Tax implications of the new civil partnership status

15 January 2020 | Applicable law: US

Marriage is considered by some to be too traditional and patriarchal for the 21st century. Until now, the only other option for mixed-sex couples in England and Wales who do not believe in the institution of marriage was to co-habit, which brings none of the tax advantages of marriage.

By contrast, since 2004, same-sex couples have had the choice between marriage and civil partnership. Campaigners have argued that civil partnerships are a more egalitarian model better suited to modern life and should be open to all couples, be they same-sex or mixed-sex.

From 2 December 2019, civil partnerships have been available to everyone who wants to commit to their partner but feels that marriage is not right for them. Not only that, civil partnership status also affords legal and financial protections that are not available to co-habiting couples, which can be especially important when it comes to estate planning.

From an estate planning perspective, the most significant advantage of civil partnerships is the exemption from inheritance tax on assets which pass to a surviving civil partner, in the same way that there is a spouse exemption for married couples (although the exemption can be restricted where one civil partner or spouse is not domiciled in the UK). This is an extremely valuable exemption that may, for example, prevent the sale of the family home to pay inheritance tax. Married couples and civil partners may also take advantage of each other's transferable nil rate band and residence nil rate band.

In contrast, cohabiting couples who are unmarried and not in a civil partnership are subject to inheritance tax on the value of all assets over the nil rate band (currently £325,000) passing to their cohabitee which may result in serious financial consequences for the surviving partner. Assuming, that is, that there is a will in place which makes provision for the surviving partner in the first place.

Nearly 60% of adults in the UK do not have a will. If a person who is married or in civil partnership dies without a will and without children, their entire estate will pass automatically to their spouse or civil partner under the rules of intestacy. If they have children, their spouse or civil partner will receive the first £250,000 (and the personal belongings) and half of the remainder of the estate. A cohabitee would inherit nothing, apart from jointly held assets, regardless of how long they lived with their partner and their only option would be to make a claim for financial provision against their deceased partner's estate.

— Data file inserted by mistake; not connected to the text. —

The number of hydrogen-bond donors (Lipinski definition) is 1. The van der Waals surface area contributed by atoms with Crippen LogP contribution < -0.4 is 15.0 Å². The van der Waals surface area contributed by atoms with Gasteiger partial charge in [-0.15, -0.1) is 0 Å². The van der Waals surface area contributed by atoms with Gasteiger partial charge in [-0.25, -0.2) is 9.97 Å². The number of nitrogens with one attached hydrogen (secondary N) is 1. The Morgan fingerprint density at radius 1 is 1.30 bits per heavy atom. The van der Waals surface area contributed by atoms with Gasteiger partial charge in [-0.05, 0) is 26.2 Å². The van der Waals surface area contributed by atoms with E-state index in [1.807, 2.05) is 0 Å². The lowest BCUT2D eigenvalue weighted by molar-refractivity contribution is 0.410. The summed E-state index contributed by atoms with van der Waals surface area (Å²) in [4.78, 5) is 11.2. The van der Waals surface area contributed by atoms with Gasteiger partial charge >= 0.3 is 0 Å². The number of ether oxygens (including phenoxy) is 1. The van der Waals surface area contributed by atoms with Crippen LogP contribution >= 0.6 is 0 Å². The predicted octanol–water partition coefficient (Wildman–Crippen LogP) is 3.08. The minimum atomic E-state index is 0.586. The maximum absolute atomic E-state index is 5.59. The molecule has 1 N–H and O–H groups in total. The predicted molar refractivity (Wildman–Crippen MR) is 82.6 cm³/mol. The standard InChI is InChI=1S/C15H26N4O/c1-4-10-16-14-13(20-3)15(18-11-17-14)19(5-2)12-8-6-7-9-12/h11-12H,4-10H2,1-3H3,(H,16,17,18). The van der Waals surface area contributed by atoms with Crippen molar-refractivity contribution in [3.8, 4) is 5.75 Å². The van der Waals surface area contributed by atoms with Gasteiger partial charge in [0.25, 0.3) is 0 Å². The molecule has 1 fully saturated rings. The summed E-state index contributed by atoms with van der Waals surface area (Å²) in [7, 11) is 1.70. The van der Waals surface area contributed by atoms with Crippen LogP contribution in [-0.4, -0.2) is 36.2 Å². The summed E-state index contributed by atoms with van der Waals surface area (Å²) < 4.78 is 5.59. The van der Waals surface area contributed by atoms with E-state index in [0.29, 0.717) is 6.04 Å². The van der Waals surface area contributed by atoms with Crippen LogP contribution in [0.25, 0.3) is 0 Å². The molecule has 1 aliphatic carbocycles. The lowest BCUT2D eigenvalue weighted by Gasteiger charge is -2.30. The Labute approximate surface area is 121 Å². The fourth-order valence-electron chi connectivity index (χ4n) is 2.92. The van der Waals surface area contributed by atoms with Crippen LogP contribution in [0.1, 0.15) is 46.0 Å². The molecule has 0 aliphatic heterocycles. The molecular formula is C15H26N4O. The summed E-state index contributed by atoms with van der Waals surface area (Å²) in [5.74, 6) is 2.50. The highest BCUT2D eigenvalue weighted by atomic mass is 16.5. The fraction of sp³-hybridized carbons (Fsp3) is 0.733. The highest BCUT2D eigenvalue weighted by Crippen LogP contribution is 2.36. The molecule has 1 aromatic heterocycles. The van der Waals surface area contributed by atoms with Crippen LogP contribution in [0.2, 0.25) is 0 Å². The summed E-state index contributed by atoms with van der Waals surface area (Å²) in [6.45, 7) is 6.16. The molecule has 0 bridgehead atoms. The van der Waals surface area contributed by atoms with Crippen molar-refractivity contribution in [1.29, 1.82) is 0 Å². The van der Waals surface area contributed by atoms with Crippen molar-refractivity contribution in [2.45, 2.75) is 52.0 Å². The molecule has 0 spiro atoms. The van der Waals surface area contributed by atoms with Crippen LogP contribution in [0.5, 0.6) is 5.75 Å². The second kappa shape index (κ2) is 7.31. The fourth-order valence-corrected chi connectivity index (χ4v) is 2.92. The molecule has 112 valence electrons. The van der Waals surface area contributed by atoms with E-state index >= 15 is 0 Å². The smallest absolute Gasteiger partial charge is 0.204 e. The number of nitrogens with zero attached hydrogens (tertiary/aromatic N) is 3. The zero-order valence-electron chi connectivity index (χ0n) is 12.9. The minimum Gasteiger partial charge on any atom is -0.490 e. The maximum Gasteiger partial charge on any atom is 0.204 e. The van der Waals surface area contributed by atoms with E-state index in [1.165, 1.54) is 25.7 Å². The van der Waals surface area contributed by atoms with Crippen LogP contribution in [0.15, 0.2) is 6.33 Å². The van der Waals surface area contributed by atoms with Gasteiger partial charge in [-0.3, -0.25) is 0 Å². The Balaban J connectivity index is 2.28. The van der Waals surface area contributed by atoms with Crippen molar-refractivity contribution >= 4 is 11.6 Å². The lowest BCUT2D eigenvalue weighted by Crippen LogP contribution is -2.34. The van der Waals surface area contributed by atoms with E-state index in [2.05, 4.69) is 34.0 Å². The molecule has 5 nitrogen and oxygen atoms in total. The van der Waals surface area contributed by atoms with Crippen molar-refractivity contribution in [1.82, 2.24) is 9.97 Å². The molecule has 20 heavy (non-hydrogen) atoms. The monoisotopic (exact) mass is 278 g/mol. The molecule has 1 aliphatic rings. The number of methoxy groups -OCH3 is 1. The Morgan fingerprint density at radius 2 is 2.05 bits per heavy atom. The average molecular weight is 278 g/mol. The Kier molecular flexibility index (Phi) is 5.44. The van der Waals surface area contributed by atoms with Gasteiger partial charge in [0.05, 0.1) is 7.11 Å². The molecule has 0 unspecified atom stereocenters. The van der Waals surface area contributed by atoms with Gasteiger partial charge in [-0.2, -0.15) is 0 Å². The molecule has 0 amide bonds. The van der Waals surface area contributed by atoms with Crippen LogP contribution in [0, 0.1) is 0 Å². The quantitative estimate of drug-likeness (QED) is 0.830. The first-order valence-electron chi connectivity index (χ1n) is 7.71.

The rules of intestacy may provide a small amount of comfort to civil partners and spouses (though provide no comfort to cohabitees), but it is still important to take advice and make a will which reflects how you wish your estate to be inherited, especially if there are children as the intestacy rules could lead to an unnecessary inheritance tax charge if assets pass to the children on the first death. Wills should be reviewed on a regular basis, particularly in the context of major life events. Mixed-sex couples who intend to take advantage of the new civil partnership status must remember that doing so will revoke any existing will they have, unless it was made in contemplation of the civil partnership. If they do not make a new will then the intestacy rules will apply on death.

It is not just legal and financial protection on death that need to be considered. The transfer of assets between civil partners during their lifetimes is tax free, just as it is between spouses. There are many reasons why couples who have lived together for a long time may want to transfer assets to each other but a cohabitee who is not married or in a civil partnership would have to pay capital gains tax on a transfer of assets to their partner, and this would be treated as a lifetime gift for inheritance tax purposes too.

As my colleagues in the family team at Withers point out, from a financial perspective, whilst civil partners are treated in a similar way to spouses on divorce such that a married or civil partner has the right to make claims for financial provision on divorce or dissolution, a cohabitee will have no such rights and will be limited to making claims against property based on complex and costly trust law. Careful consideration should therefore also be given to whether it is advisable to enter into a pre- or post-civil partnership nuptial agreement before entering into a civil partnership, in the same way as entering a pre-nuptial or post-nuptial agreement for a marriage.

The introduction of civil partnerships for mixed-sex couples is an important step towards equality, affording legal and financial protection for all couples who wish to make a formal commitment but who do not want to marry. There have been calls for civil partnerships to be extended to siblings and friends to afford them the same tax benefits and legal protections. This could apply, for example, to adult siblings who have lived together all their lives who may be forced to sell their home to pay inheritance tax. However, only time will tell how far reaching the scope of civil partnership status will become.

This document (and any information accessed through links in this document) is provided for information purposes only and does not constitute legal advice. Professional legal advice should be obtained before taking or refraining from any action as a result of the contents of this document.


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